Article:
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Pence becomes the most far-right running mate in modern history

As a quantifiable matter, Indiana Gov. Mike Pence is easily the most far-right VP nominee in modern history.
Republican presidential candidate Donald Trump and Indiana Governor Mike Pence wave to the crowd before addressing the crowd during a campaign stop at the Grand Park Events Center in Westfield, Indiana, July 12, 2016. (Photo by John Sommers II/Reuters)
Republican presidential candidate Donald Trump and Indiana Governor Mike Pence wave to the crowd before addressing the crowd during a campaign stop at the Grand Park Events Center in Westfield, Indiana, July 12, 2016. 
Donald Trump talked with Time magazine the other day, and was asked about his impulsive decisions and erratic instincts, but the Republican presidential candidate waved off such concerns. "I'm a very stable person," he said. "I'm so stable you wouldn't believe it."
The rollout of his vice presidential nominee offers some proof to the contrary.

It's official: Mike Pence is Donald Trump's running mate. Trump announced Friday in a tweet that he has selected the Indiana governor to run on the GOP ticket with him in the fall. [...] The announcement came after a day of confusion about whether published reports about his choice of Pence had been premature, with the candidate insisting late Thursday night that he had not made a "final, final decision."

Consider the chain of events over the last 24 hours or so. First, Trump settled on Pence and scheduled an event for 11 a.m. (ET) Friday. Soon after, Trump became "irritated" by the media leaks and decided the deliberations would continue. After last night's attack in Nice, France, Trump impulsively announced that Friday's event would be postponed, out of respect for the victims, though he nevertheless attended a fundraiser and made multiple media appearances last night. Trump added that the "final, final" decision about his running had not yet been made.
After telling donors he'd make the formal announcement on Saturday, Trump instead decided to break the news on Twitter this morning -- right around the time of the postponed event. (Why Trump could make an announcement at 10:50 a.m., but not host an event at 11 a.m., is unclear.)
But remember, he's "so stable you wouldn't believe it." Perhaps he meant that literally, since it's so obviously difficult to believe.
As for the Indiana governor, regular readers know I've followed his career pretty closely for many years, and we'll have all kinds of detailed coverage as the campaign progresses, but on this first day, I think it's important to emphasize a foundational point: Mike Pence is almost certainly the most right-wing vice presidential nominee of the modern era.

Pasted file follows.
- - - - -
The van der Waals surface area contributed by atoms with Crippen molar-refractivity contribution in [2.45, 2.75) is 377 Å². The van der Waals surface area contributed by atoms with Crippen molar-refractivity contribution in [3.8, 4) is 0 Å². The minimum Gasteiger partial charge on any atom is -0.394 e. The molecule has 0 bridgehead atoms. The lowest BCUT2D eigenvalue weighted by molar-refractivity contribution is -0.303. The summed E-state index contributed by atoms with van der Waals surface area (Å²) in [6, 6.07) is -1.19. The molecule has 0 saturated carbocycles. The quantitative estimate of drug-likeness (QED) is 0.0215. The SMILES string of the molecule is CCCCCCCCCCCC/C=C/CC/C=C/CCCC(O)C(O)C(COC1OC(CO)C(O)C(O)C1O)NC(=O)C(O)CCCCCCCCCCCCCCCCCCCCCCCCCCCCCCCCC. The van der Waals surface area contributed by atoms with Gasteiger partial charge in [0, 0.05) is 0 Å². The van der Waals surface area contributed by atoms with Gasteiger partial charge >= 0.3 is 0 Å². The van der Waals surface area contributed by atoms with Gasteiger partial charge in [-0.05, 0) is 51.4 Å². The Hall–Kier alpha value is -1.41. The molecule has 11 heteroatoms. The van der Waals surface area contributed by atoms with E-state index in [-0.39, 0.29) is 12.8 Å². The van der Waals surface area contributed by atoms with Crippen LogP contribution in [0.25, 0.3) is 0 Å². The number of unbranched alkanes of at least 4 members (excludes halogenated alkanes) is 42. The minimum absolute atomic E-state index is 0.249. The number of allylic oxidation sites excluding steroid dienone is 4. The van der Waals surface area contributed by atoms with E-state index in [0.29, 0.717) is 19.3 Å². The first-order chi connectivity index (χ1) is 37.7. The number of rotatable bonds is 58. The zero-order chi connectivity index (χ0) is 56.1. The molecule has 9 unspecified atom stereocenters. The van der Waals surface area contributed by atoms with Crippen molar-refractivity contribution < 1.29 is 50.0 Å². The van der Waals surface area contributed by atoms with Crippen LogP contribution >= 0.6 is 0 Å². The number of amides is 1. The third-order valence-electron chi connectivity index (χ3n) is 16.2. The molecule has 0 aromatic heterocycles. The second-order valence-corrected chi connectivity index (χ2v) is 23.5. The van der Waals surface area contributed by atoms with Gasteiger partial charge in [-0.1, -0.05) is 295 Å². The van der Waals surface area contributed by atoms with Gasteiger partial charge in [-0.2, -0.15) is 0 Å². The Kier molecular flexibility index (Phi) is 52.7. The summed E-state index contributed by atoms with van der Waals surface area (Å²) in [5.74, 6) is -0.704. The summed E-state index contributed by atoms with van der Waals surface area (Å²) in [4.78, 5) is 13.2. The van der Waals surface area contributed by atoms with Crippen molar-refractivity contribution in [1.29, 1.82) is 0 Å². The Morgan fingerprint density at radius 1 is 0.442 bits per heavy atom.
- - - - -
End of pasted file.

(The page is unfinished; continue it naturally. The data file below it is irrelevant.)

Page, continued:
About four years ago at this time, Nate Silver published an interesting analysis of Paul Ryan, who'd just been named to Mitt Romney's ticket. Nate wrote at the time, "Various statistical measures of Mr. Ryan peg him as being quite conservative. Based on his Congressional voting record, for instance, the statistical system DW-Nominate evaluates him as being roughly as conservative as Representative Michele Bachmann of Minnesota. By this measure, in fact, which rates members of the House and Senate throughout different time periods on a common ideology scale, Mr. Ryan is the most conservative Republican member of Congress to be picked for the vice-presidential slot since at least 1900."
Nate added a chart, highlighting the fact that Ryan's record put him slightly to the right of Dick Cheney, who was slightly to the right of Dan Quayle.
But before Pence became governor, he was a longtime member of Congress -- which means we can turn to the same DW-Nominate statistical system to get a better sense of the Indiana Republican's ideology. And the data shows puts Pence well to Ryan's right.
In the 107th Congress (Pence's first, covering 2001 and 2002), for example, out of 435 members of the U.S. House, Pence ranked #428 -- meaning that 427 members were to his left, putting the Hoosier on the far-right-wing fringe. The results were roughly the same in the 108th Congress and the 109th.
By the 110th Congress, Pence was at #432, putting him to the right of nearly everyone in the chamber. The results were roughly the same in the 111th Congress and the 112th.
Let's put this another way: during his congressional career, Pence wasn't just more conservative than Paul Ryan. His voting record also put him to the right of Michele Bachmann, Todd Akin, Steve King, and even Louie Gohmert. That's not an exaggeration. Bachmann, Akin, King, and Gohmert all had voting records less extreme than Mike Pence.
Indeed, the Indiana Republican developed a reputation on Capitol Hill as an ineffective extremist who, despite 12 years in Congress, was literally never the chief sponsor of a bill that passed into law.
Now, Donald Trump wants to put him one heartbeat from the presidency.